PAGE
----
By the middle of November the Division had the 1st, 2nd and 3rd Batteries of the 2nd Independent Light Artillery Divizion plus the 1st and 3rd Battery of the 1st Independent Howitzer Artillery Divizion. This probably arrived in late October.

In the second half of October the Division was supported by tanks (3 at a time) and sometimes the Swedish White Legion with them.

3rd Infantry Division

Division Commander – Maj-Gen. Vetrenko
Chief of Staff – Lt-Col. Kusakov

1st Brigade – Col. Ivanov
9th Volyn Infantry Regiment – Col. Khomyakov – 1,200 bayonets [3]
1st Battalion
2nd Battalion
3rd Battalion
10th Krasnogorsk Infantry Regiment – Col. Bel’dyugin – 450 bayonets [3]
1st Battalion
2nd Battalion
3rd Battalion
2nd Brigade – Col. Budzilovich
11th Vyatsk Infantry Regiment – Col. Bushman – 300 bayonets [1-2]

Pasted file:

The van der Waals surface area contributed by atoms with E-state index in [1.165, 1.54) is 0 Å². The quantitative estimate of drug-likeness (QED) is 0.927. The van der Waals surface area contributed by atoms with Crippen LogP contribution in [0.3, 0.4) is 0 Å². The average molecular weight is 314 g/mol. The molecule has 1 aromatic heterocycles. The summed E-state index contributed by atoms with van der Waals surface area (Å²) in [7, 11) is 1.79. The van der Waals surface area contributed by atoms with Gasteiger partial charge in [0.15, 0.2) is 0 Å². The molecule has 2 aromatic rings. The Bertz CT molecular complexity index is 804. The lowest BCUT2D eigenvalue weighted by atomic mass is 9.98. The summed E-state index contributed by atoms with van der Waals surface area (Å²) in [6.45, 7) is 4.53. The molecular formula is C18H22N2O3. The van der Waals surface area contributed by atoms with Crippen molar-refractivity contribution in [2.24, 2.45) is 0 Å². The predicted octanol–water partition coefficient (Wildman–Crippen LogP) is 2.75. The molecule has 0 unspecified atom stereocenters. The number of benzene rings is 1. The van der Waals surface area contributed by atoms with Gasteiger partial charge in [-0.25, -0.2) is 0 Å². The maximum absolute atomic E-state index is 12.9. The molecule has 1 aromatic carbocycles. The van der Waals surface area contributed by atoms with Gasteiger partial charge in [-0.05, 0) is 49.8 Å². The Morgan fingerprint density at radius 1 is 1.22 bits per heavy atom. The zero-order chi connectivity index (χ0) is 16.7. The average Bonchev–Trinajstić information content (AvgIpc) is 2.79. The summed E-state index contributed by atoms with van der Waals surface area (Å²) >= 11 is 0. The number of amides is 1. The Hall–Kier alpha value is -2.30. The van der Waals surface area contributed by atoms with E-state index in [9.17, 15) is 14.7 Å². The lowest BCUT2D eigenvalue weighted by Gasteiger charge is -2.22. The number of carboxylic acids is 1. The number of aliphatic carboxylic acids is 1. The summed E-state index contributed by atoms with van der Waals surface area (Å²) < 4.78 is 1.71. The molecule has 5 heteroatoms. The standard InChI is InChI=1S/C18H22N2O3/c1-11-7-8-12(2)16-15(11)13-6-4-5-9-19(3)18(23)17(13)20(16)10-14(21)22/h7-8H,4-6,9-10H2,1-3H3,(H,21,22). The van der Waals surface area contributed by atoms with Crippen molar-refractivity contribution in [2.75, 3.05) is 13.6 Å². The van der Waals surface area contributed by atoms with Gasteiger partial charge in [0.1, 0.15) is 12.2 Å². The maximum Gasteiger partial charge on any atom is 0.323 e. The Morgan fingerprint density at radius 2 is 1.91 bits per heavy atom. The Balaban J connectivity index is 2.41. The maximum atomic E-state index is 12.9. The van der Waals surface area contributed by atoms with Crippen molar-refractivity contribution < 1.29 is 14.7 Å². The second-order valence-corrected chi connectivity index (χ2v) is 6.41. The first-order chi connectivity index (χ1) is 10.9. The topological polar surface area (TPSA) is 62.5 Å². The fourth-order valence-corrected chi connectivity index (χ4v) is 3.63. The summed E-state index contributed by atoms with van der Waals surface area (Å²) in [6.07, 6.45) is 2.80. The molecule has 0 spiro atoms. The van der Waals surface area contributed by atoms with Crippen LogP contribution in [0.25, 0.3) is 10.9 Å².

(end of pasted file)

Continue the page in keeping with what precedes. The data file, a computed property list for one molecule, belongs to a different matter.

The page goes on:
1st Battalion
2nd Battalion
12th Temnitsk Infantry Regiment – Col. Danilov – 300 bayonets [3-4]
1st Battalion
2nd Battalion

Engineer Company
Commandant Detachment
Convoy Detachment
Reserve Battalion (probably with the Reserve Regiment of the 1st Corps)

3rd Separate Light Artillery Divizion
2nd Battery – 4 guns
1st Independent Horse Battery – 4 guns
1st Battery,1st Independent Howitzer Artillery Divizion – 2 howitzers

The 1st Battery of the 3rd Separate Light Artillery Divizion arrived at the end of October. The howitzers left in mid-October.

The Gatchina Jaeger Regiment started to form at this time in recently captured Gatchina. It is possible that this was using the Reserve Battalion as a cadre.

At this time, and for a short while afterwards the division was supported by an improvised armoured train made in Gatchina. It probably had artillery pieces.

5th Infantry Division

Division Commander – Lt-Col. Dydorov
Chief of Staff – Col. Sobolevskiy

17th Libau Infantry Regiment – 460 men [4]
1st Battalion
2nd Battalion
3rd Battalion
18th Rizhsk Infantry Regiment – 460 men [3]
1st Battalion
2nd Battalion